A procedure developed at the MGH to induce immune tolerance to organ transplants has now been shown to also induce tolerance to model tissue transplants in miniature swine.
Research could expand hand, face transplant availability
It's an important step towards greater availability of hand and face transplants. A procedure developed at the MGH to induce immune tolerance to organ transplants has now been shown to also induce tolerance to model tissue transplants in miniature swine.
Hand and face transplants involve transplanting several types of tissue – such as muscle, bone, skin, nerves and blood vessels – in what is called a vascularized composite allograft (VCA). As with traditional organ transplants, patients receiving VCAs need to be on lifelong immunosuppressive drugs.
Adapting an approach developed in the MGH Transplantation Biology Research Center, investigators transplanted bone marrow from the same immunologically-mismatched donors that provided tissues for the VCAs. The bone marrow transplant was performed either several months before or simultaneously with the VCA. The researchers reported in the American Journal of Transplantation that immunosuppressive drugs were no longer necessary to prevent rejection in those animals that received bone marrow.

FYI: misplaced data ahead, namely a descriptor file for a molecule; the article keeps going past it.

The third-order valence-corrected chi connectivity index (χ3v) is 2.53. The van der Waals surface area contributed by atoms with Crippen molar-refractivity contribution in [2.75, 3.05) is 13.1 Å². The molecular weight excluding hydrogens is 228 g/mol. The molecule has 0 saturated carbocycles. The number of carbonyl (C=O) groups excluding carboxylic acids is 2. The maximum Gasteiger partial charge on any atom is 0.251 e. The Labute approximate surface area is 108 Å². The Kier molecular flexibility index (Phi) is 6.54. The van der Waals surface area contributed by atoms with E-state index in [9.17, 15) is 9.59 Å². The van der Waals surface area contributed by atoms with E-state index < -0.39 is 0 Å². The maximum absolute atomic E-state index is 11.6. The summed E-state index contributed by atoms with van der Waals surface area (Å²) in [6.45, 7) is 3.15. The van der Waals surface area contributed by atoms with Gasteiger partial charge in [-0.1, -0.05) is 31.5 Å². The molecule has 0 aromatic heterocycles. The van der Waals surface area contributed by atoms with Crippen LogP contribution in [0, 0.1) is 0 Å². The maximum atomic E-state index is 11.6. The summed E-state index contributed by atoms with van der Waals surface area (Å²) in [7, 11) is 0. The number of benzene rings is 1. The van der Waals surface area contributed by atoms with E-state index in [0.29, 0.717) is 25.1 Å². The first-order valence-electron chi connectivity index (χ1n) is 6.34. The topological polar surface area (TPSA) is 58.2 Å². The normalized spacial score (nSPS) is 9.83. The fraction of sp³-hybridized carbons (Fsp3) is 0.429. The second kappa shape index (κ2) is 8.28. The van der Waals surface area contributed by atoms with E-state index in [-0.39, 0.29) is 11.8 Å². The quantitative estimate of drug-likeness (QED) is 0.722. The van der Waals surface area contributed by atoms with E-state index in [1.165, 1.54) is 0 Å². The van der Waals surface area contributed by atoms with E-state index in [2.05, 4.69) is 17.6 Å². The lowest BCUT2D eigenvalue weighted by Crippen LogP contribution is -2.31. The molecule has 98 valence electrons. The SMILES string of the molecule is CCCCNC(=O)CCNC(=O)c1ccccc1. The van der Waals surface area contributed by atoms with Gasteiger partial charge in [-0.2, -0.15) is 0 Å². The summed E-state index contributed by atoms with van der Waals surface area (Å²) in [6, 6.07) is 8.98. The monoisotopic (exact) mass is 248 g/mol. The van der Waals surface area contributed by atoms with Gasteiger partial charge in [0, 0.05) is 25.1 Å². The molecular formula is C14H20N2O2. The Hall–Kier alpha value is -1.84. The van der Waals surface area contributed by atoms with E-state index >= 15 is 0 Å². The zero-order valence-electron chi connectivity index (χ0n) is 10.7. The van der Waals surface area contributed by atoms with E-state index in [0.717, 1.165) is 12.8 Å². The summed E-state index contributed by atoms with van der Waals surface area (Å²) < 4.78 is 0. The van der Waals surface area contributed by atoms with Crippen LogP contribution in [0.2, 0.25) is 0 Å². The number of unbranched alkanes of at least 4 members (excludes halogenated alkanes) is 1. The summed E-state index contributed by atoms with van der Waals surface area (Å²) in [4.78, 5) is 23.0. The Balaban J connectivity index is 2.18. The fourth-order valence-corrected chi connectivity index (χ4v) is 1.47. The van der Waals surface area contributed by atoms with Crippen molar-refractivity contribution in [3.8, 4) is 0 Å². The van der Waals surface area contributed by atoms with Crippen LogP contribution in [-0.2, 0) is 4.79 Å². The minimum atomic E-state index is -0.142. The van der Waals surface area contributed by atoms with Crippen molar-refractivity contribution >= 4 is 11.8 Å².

“While offering significant improvement in recipients’ quality of life, VCA procedures such as hand and face transplants are not lifesaving, so justifying a lifetime of anti-rejection medication and their potentially dangerous side effects can be difficult. The induction of immunologic tolerance – essentially tricking a recipient’s immune system into accepting donor tissue – could be a way around that, negating the need for immunosuppressive drugs,” says Curtis L. Cetrulo, Jr., MD, FACS, of the Hand Transplantation Service in the MGH Division of Plastic and Reconstructive Surgery and senior author of the report.
“Bringing immunologic tolerance to hand and face transplantation would result in a paradigm shift in how we treat the horrific injuries our service members are sustaining in the current military conflicts, as well for the types of blast-injury extremity loss seen in the Boston Marathon bombing.”
Read more articles from the 01/17/14 Hotline issue.
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